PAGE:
Warring parties in Sudan declare ceasefire
The Sudanese Armed Forces (SAF) and the rival paramilitary Rapid Support Forces (RSF) have agreed to a 72-hour ceasefire starting on Tuesday. The news comes after a failure to reach a 24-hour truce last week amid violent armed conflict between the groups.
“This ceasefire aims to establish humanitarian corridors, allowing citizens and residents to access essential resources, healthcare, and safe zones, while also evacuating diplomatic missions,” the RSF said in a statement on Monday.
The RSF said the truce had been mediated by the US, while the SAF said the deal was a result of a US-Saudi effort. The SAF expressed hope on Monday that the ceasefire would help create “appropriate humanitarian conditions” for civilians.
US Secretary of State Antony Blinken urged both sides to “immediately and fully uphold the ceasefire.”
However, on Tuesday, the RSF accused “the other party” of violating the truce by having “its aircraft fly over Khartoum,” the country’s capital. The group reiterated its “absolute commitment” to the agreement.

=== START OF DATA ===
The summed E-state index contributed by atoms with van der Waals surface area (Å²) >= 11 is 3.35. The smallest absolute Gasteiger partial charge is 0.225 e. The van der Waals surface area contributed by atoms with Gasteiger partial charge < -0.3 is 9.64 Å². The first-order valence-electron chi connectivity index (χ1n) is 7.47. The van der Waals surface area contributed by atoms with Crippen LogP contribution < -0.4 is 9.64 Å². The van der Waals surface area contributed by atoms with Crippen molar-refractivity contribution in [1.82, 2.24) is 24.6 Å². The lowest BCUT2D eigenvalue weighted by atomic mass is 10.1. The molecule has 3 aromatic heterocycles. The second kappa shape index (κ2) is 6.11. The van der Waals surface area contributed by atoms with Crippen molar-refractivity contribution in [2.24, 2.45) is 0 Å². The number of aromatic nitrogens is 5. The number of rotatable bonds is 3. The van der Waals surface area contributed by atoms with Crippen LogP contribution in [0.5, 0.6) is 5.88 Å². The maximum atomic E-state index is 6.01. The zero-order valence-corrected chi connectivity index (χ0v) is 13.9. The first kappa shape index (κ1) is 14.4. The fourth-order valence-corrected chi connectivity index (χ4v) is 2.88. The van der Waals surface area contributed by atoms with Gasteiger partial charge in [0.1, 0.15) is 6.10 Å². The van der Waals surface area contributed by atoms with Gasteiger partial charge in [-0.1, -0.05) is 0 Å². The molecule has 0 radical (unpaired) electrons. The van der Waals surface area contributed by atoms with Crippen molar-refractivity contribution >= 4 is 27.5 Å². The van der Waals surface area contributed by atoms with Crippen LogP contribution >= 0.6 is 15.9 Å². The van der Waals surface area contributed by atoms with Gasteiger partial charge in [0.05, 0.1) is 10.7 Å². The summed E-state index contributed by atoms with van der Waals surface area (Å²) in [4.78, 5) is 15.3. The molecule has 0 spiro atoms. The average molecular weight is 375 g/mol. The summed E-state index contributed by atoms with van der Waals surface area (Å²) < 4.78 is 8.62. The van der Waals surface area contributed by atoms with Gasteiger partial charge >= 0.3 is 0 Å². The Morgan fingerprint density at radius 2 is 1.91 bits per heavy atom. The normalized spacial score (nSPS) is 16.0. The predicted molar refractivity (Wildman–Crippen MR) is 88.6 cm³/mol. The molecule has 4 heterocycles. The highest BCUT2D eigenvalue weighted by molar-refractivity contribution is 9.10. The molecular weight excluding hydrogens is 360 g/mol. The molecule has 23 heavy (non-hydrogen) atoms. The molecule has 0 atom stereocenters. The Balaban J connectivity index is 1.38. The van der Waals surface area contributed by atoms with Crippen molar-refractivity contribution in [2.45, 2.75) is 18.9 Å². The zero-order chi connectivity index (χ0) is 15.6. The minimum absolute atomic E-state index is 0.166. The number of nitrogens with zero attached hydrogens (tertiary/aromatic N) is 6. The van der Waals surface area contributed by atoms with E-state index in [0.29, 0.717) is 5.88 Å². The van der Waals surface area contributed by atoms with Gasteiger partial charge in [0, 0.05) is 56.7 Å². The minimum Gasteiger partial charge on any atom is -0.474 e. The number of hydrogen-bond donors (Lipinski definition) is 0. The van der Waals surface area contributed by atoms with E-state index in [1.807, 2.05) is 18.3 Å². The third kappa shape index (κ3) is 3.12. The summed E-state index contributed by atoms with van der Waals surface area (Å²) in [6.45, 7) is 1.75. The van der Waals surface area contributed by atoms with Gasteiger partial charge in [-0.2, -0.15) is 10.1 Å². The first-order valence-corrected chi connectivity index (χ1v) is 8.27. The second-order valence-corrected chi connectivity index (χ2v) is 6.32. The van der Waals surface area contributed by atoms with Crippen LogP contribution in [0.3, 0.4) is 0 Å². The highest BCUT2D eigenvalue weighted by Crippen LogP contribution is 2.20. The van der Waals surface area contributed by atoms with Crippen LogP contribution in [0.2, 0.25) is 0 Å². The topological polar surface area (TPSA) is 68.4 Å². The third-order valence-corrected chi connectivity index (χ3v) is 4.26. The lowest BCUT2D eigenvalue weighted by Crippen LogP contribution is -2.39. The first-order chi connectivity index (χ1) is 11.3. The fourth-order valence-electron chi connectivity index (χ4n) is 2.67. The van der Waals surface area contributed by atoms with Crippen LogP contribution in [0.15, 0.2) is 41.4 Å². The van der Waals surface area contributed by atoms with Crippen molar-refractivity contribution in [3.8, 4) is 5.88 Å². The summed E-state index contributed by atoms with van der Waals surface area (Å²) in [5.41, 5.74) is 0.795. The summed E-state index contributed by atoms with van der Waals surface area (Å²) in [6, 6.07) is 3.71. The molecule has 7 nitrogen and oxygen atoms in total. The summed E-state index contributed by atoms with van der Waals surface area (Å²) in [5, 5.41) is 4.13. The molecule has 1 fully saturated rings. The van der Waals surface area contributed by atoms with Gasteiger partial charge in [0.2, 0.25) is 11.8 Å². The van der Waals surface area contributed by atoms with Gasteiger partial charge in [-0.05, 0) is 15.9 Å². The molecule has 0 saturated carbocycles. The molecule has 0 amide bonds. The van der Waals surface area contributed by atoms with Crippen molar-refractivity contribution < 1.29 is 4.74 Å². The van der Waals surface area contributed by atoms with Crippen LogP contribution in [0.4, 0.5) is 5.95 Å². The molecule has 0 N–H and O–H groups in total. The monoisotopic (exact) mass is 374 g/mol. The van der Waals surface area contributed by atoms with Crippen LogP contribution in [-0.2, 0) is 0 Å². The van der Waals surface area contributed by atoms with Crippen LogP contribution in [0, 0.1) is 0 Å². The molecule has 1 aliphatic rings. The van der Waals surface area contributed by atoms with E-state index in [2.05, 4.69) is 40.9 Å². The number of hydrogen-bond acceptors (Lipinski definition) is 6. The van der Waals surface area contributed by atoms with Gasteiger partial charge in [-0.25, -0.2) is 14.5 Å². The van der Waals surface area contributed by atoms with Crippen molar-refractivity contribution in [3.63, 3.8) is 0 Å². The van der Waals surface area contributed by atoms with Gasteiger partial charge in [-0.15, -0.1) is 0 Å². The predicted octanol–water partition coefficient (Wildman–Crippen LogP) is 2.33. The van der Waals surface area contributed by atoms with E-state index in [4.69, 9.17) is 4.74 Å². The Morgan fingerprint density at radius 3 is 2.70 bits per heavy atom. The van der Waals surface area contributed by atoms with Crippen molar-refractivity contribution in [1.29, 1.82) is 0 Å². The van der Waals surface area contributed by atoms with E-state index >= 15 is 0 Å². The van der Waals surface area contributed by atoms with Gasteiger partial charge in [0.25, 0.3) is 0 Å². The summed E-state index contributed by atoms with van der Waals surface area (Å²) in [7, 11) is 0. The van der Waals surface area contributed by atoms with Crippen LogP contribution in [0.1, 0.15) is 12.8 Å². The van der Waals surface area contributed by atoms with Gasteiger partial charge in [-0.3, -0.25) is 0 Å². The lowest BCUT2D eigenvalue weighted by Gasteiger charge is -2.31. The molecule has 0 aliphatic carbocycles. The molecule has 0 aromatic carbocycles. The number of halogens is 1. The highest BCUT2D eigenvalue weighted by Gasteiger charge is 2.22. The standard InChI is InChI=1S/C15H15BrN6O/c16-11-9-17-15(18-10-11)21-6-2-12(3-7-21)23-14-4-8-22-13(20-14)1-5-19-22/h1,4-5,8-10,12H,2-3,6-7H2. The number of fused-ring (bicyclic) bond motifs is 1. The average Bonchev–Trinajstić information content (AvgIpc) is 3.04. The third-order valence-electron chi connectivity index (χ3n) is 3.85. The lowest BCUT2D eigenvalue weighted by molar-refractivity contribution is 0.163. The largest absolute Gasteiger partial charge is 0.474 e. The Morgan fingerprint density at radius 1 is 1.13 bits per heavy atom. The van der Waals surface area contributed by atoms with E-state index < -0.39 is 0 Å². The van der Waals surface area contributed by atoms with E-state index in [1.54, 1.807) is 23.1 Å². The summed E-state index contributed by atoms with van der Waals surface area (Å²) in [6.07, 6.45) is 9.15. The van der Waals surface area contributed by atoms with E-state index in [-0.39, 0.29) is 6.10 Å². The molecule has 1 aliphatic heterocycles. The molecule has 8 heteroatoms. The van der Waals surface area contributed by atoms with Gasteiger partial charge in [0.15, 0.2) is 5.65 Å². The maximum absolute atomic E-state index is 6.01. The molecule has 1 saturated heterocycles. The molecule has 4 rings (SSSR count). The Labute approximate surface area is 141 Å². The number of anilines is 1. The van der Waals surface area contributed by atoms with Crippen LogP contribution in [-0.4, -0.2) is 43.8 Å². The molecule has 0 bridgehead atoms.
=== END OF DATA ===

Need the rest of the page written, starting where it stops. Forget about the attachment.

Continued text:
Al Jazeera, meanwhile, cited local reports as saying that fighting resumed in Sudan’s West Darfur state after the truce was declared.
The SAF, in turn, claimed that RSF members had begun to wear police uniforms in order to “carry out more attacks and spread chaos.”
The fighting first broke out in Sudan on April 15 as the SAF and RSF blamed each other for starting hostilities. The open conflict followed tensions between Transitional Sovereignty Council Chairman Abdel Fattah al-Burhan and RSF commander Mohamed Hamdan Dagalo over how the RSF force should be integrated into the military.
At least 427 people were killed and more than 3,700 injured, according to the UN. On Monday, Ahmed Abu Zeid, the spokesman for the Egyptian Foreign Ministry, said Mohamed al-Gharawy, assistant administrative attache at the embassy in Khartoum, was killed “on his way to the embassy to follow up on the evacuation of Egyptian citizens.” The RSF denied SAF’s claim that it was responsible for the his death.